House (wine) Hunters review three low cost / better performing Pinot Noirs from California

Today we're hunting for great wine at great prices, what we call "house wine". House wine is great because it let's you:

  • Spend a bit less on wine by serving something that is better than its price;
  • Take advantage of economy of scale by driving the per bottle cost down using case (12 bottle) discounts;
  • Use some discretion when serving guests who aren't as picky (or whose tastes not as sophisticated); and
  • Avoid blowing an expensive high end wine for that "last bottle" when friends are over and the three bottles you already drank make this last one harder to fully appreciate.

When choosing a house wine, use our three main criteria that the wine:

  1. Be broadly pleasing, i.e. something that most can enjoy; 
  2. Outperform its price point, i.e. seem better than what you'd expect for the price; and
  3. Cost no more than $15 per bottle when purchased by the case (in most cases we're looking at house wines in the $8 - $12 range).

We choose a new house wine by trying a lineup of different options, and then purchasing the winner by the case until we tire of it or until we can't get any more. We're doing some of the work for you here.

With fall upon us, we've decided to test out an exclusively Pinot Noir lineup, all from California to make a fairly easy time of you finding similars at the store. Pinot is great red wine choice in the Spring and Fall transition months, and is particularly well suited to almost every Thanksgiving dish. Let us know what you think.

2014 Jackhammer Pinot Noir ($11.99 by the case)

Why we chose it: Cherry in the nose feels a bit alcoholic hot and a little meaty with some metallic elements. The palate performs infinitely better. It's actually quite smooth and plush red fruit that paired well with veggie burgers. Extraordinarily drinkable, this is a definite house red winner. We came to appreciate the little touch sweetness that came out after 30 minutes or so.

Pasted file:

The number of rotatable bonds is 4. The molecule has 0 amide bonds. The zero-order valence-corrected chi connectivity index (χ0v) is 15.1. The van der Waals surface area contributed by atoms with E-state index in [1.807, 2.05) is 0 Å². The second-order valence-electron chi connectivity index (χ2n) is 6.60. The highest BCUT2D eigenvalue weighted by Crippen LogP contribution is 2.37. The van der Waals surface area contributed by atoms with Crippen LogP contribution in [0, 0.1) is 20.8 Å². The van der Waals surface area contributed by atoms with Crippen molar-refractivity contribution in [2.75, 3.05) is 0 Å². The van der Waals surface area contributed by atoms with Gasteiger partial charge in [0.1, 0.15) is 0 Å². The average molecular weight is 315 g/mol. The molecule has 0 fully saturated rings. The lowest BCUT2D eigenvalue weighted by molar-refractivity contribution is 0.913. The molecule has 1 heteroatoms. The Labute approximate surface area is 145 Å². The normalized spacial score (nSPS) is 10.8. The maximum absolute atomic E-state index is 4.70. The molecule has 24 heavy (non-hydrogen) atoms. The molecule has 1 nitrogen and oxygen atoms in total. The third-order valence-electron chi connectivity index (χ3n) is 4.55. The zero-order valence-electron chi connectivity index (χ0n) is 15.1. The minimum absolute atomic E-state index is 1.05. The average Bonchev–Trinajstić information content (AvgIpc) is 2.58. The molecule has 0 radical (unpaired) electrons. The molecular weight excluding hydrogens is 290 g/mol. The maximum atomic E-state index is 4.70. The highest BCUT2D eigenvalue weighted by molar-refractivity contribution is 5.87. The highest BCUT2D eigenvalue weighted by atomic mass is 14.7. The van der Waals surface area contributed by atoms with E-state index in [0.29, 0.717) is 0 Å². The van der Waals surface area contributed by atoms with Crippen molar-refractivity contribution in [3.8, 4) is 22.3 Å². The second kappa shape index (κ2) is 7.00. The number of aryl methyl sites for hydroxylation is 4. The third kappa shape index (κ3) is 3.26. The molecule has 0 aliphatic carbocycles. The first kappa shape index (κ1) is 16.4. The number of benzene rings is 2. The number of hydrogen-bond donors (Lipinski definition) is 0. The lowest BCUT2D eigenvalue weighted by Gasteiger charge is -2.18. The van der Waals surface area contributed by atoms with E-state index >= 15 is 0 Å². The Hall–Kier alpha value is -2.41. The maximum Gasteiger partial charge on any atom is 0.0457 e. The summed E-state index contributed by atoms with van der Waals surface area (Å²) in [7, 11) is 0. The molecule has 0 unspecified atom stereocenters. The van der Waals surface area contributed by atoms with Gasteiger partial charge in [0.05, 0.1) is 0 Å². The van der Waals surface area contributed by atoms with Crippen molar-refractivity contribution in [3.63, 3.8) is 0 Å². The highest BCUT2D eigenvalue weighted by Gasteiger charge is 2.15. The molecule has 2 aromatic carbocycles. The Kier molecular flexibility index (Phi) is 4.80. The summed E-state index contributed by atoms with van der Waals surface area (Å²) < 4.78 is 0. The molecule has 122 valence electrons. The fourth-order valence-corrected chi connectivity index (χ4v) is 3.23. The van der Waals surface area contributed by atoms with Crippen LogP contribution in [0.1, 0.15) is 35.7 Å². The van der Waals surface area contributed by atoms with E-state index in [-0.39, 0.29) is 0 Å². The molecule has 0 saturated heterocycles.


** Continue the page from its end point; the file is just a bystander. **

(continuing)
What to look for: This one comes from Monterey, on the coast south of San Francisco. You shouldn't struggle to find Pinots from here, though as our third contestant (the Eighty20) will show, same varietal / same price range / same locality isn't a guarantee. Pick up a few different bottles at your wine shop and compare.

2013 Pinot Patch Pinot Noir ($11.99 by the case)

Why we chose it: Fruity all the way. It's a bit of a struggle to find anything meaningful in the nose, but we'd describe the overall sensation as "lots of red fruit". The expressive fruit in the palate was reminiscent of some Zinfandels or regions known for producing more hearty Pinot Noir (we're looking at you, Oregon). Pinot Patch isn't overly complex, but it's definitely overly enjoyable for the money.

What to look for: We've triangulated this wine to be from Sonoma County (north of San Francisco), but it advertises as a "California" Pinot Noir, i.e. not something the winemaker wants to tie to one particular region. We'd treat it as such. As your local wine merchant for a great bottle of California Pinot Noir that outperforms its price.

2013 Eighty20 Pinot Noir ($10.49 by the case)

Why we chose it: This was our least favorite of the lineup, but it distinguishes itself with some slatey minerality that is lacking in the others. The nose is brambly and rather unrefined, and is followed by red cherry juice on the palate. Simple, yet pleasing, we found this to be a alcoholic hot Pinot Noir that will drink very easily but won't blow anyone away. It was the only bottle in the lineup that we can't recommend as a true House Hunter.

What to look for: Don't go looking for this one. It doesn't hold up to the Jackhammer from the same(ish) place. The good "house wine lesson" here is to look at your options, because you might be able to find something better.